Slavery, Ransom and Liberation in Russia and the Steppe Area, 1500-2000
|Where||University of Aberdeen|
|Contact Name||Dr Christoph Witzenrath|
|Add event to calendar||
Recent research has demonstrated that early modern slavery was much more widespread than the traditional concentration on plantation slavery in the context of European colonial expansion would suggest. Slavery and slave trading were common across wide stretches of Eurasia, and a slave economy played a vital part in the political and cultural contacts between Russia and its Eurasian neighbours. This international conference backed by the Leverhulme Trust concentrates on captivity, slavery and ransom in the vicinity of the Eurasian steppe from the early modern period to recent developments and seeks to explore its legacy and relevance down to the present day. The conference will centre on the Russian Empire, while aiming to bring together scholars from various disciplines and historical traditions of the leading states in this region, including Poland-Lithuania, the Ottoman Empire, Persia, Mongolia and China, and their various successor states. At the centre of attention will be transfers, transnational fertilisations and the institutional mechanisms, rituals and representations facilitating enslavement, exchanges and ransoming. Slaving, ransoming and captivity have long been marginal subjects of historical research in this area; however, recently historians in Russian imperial history and in some other fields have returned to take a fresh look at a subject that continues to influence mutual perceptions in the area as demonstrated by popular culture, social movements and nineteenth century discourse on Northern American slavery. Conference participants may approach the subject informed by social and cultural historical methods. The conference will seek to apply clearly defined terms, especially with respect to slaves and other forms of bonded labour, and will look at such topics as:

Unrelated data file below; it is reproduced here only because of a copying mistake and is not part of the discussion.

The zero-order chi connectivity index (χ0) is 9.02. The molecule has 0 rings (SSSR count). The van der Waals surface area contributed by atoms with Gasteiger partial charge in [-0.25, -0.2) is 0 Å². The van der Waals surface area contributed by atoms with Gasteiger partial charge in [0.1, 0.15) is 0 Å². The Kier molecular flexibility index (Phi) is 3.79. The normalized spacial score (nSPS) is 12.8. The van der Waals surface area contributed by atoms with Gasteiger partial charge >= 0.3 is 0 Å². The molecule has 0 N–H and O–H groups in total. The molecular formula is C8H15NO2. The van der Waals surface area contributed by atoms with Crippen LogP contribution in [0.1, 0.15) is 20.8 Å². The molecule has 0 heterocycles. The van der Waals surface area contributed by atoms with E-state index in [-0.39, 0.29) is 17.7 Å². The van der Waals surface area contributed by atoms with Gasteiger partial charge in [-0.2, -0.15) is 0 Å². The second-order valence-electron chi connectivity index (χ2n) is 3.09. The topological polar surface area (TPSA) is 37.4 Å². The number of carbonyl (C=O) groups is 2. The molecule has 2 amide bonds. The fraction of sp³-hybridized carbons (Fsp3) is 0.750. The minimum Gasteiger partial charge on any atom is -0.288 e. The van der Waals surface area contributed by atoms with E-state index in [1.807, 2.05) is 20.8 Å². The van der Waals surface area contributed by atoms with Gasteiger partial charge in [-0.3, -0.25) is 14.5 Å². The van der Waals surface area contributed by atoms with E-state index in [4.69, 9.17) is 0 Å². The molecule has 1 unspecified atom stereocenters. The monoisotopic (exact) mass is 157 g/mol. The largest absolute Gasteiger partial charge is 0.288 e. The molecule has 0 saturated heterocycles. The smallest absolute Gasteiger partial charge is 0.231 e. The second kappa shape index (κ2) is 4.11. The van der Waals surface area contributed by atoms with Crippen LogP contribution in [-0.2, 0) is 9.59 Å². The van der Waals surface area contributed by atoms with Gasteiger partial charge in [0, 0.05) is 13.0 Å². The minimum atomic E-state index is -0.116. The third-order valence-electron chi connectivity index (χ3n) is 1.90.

- The material and military history of slavery in Eastern Europe, Eurasia, and the Black Sea. In what ways and by what means did slavers and slave owners capture, buy and exploit their victims?
· The scale of the phenomenon: what was the extent of slavery and how extensive was the slave economy?
· When and why did the medieval east-west trade in slaves change to become largely a north-south trade? Who, and what social or ethnic groups engaged in this specific trade?
· Where did slaves end up, alive or dead, and to which parts of the world were they sent or dragged?
· How did captives and slaves returning to Eastern Europe and Eurasia culturally manifest their – professed – plight? What can narratives of captivity tell about the perception of slavery and captivity among those who went through it? What is the documentary value of these sources?
· Russia expanded at a time which saw a renewed focus on slavery and ransoming. In how far were these trends connected? How did Russia and other powers try to convert transnational contacts related to slavery and captivity into power?
· What kind of rituals and institutions – diplomatic and domestic – helped to assert the power of the tsar far beyond the claimed sphere of influence, on the slave markets and in the steppe? What were the attitudes of the Orthodox Church towards slavery and redemption? To what extent did the official culture of the Russian Empire engage with slavery?
- In what ways did captivity, slavery and ransoming become culturally instrumentalized?
- In what ways were debates on human rights and ideas of freedom in the steppe area related to or influenced by slavery and ransoming?
- What roles do captives and the memory of captivity play in the area’s contemporary culture, media and politics?
Don Ostrowski (Harvard) will deliver the key note.